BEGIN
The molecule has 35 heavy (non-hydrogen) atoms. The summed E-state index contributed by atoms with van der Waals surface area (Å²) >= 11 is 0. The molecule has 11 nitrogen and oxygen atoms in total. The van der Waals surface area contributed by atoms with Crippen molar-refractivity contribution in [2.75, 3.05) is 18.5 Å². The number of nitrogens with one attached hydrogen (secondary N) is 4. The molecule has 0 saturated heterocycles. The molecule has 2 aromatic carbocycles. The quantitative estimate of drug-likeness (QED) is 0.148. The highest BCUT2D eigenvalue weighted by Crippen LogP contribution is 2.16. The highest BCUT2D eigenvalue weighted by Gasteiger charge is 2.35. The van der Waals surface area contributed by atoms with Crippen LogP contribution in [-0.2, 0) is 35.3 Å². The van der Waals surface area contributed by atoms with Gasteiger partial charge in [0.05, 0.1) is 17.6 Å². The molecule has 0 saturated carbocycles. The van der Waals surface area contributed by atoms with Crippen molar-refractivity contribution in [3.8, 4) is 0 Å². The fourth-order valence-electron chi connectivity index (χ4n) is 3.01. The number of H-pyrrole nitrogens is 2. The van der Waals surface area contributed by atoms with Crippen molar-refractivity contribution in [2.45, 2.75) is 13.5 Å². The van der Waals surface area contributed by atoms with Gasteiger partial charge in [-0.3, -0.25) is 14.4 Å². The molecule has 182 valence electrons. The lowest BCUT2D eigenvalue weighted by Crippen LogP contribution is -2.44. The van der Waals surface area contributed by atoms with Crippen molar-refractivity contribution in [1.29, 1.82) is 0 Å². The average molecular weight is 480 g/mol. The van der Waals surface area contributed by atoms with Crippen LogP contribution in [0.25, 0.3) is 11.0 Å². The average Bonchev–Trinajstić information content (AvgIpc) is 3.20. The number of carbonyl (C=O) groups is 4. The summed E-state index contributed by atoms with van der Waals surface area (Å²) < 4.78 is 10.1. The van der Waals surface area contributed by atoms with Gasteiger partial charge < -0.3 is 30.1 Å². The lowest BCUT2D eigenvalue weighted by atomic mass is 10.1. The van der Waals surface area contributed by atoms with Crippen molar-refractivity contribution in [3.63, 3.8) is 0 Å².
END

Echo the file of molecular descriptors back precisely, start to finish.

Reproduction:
The molecule has 35 heavy (non-hydrogen) atoms. The summed E-state index contributed by atoms with van der Waals surface area (Å²) >= 11 is 0. The molecule has 11 nitrogen and oxygen atoms in total. The van der Waals surface area contributed by atoms with Crippen molar-refractivity contribution in [2.75, 3.05) is 18.5 Å². The number of nitrogens with one attached hydrogen (secondary N) is 4. The molecule has 0 saturated heterocycles. The molecule has 2 aromatic carbocycles. The quantitative estimate of drug-likeness (QED) is 0.148. The highest BCUT2D eigenvalue weighted by Crippen LogP contribution is 2.16. The highest BCUT2D eigenvalue weighted by Gasteiger charge is 2.35. The van der Waals surface area contributed by atoms with Crippen LogP contribution in [-0.2, 0) is 35.3 Å². The van der Waals surface area contributed by atoms with Gasteiger partial charge in [0.05, 0.1) is 17.6 Å². The molecule has 0 saturated carbocycles. The van der Waals surface area contributed by atoms with Crippen molar-refractivity contribution in [3.8, 4) is 0 Å². The fourth-order valence-electron chi connectivity index (χ4n) is 3.01. The number of H-pyrrole nitrogens is 2. The van der Waals surface area contributed by atoms with Crippen molar-refractivity contribution in [2.45, 2.75) is 13.5 Å². The van der Waals surface area contributed by atoms with Gasteiger partial charge in [-0.3, -0.25) is 14.4 Å². The molecule has 182 valence electrons. The lowest BCUT2D eigenvalue weighted by Crippen LogP contribution is -2.44. The van der Waals surface area contributed by atoms with Crippen molar-refractivity contribution in [1.29, 1.82) is 0 Å². The average molecular weight is 480 g/mol. The van der Waals surface area contributed by atoms with Crippen LogP contribution in [0.25, 0.3) is 11.0 Å². The average Bonchev–Trinajstić information content (AvgIpc) is 3.20. The number of carbonyl (C=O) groups is 4. The summed E-state index contributed by atoms with van der Waals surface area (Å²) < 4.78 is 10.1. The van der Waals surface area contributed by atoms with Gasteiger partial charge < -0.3 is 30.1 Å². The lowest BCUT2D eigenvalue weighted by atomic mass is 10.1. The van der Waals surface area contributed by atoms with Crippen molar-refractivity contribution in [3.63, 3.8) is 0 Å².